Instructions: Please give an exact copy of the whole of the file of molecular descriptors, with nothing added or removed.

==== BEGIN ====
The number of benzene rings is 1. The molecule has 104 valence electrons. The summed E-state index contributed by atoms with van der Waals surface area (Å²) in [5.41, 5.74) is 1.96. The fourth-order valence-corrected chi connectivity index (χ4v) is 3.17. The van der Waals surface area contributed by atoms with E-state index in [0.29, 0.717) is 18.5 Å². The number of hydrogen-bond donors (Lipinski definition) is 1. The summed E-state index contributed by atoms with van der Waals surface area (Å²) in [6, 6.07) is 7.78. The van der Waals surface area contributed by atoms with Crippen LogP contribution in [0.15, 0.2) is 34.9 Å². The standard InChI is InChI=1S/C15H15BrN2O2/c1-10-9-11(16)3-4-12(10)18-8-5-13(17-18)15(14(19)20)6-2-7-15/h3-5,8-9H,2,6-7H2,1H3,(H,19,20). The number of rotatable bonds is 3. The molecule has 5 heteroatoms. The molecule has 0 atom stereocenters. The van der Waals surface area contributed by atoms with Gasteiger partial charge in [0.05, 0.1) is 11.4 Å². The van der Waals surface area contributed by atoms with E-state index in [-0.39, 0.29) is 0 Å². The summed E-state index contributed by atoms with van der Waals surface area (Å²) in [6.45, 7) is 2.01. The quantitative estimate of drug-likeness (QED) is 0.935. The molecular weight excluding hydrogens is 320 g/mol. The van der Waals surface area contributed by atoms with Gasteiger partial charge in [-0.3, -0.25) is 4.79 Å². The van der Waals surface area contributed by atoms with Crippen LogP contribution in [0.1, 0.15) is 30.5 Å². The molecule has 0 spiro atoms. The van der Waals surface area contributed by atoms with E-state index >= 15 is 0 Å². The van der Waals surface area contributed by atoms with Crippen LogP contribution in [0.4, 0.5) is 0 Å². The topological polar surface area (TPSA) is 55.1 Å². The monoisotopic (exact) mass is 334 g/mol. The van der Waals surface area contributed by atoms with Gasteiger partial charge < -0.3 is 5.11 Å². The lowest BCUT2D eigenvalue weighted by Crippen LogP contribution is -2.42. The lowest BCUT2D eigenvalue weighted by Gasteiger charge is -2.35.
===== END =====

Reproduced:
The number of benzene rings is 1. The molecule has 104 valence electrons. The summed E-state index contributed by atoms with van der Waals surface area (Å²) in [5.41, 5.74) is 1.96. The fourth-order valence-corrected chi connectivity index (χ4v) is 3.17. The van der Waals surface area contributed by atoms with E-state index in [0.29, 0.717) is 18.5 Å². The number of hydrogen-bond donors (Lipinski definition) is 1. The summed E-state index contributed by atoms with van der Waals surface area (Å²) in [6, 6.07) is 7.78. The van der Waals surface area contributed by atoms with Crippen LogP contribution in [0.15, 0.2) is 34.9 Å². The standard InChI is InChI=1S/C15H15BrN2O2/c1-10-9-11(16)3-4-12(10)18-8-5-13(17-18)15(14(19)20)6-2-7-15/h3-5,8-9H,2,6-7H2,1H3,(H,19,20). The number of rotatable bonds is 3. The molecule has 5 heteroatoms. The molecule has 0 atom stereocenters. The van der Waals surface area contributed by atoms with Gasteiger partial charge in [0.05, 0.1) is 11.4 Å². The van der Waals surface area contributed by atoms with E-state index in [-0.39, 0.29) is 0 Å². The summed E-state index contributed by atoms with van der Waals surface area (Å²) in [6.45, 7) is 2.01. The quantitative estimate of drug-likeness (QED) is 0.935. The molecular weight excluding hydrogens is 320 g/mol. The van der Waals surface area contributed by atoms with Gasteiger partial charge in [-0.3, -0.25) is 4.79 Å². The van der Waals surface area contributed by atoms with Crippen LogP contribution in [0.1, 0.15) is 30.5 Å². The molecule has 0 spiro atoms. The van der Waals surface area contributed by atoms with E-state index >= 15 is 0 Å². The van der Waals surface area contributed by atoms with Crippen LogP contribution in [0.4, 0.5) is 0 Å². The topological polar surface area (TPSA) is 55.1 Å². The monoisotopic (exact) mass is 334 g/mol. The van der Waals surface area contributed by atoms with Gasteiger partial charge < -0.3 is 5.11 Å². The lowest BCUT2D eigenvalue weighted by Crippen LogP contribution is -2.42. The lowest BCUT2D eigenvalue weighted by Gasteiger charge is -2.35.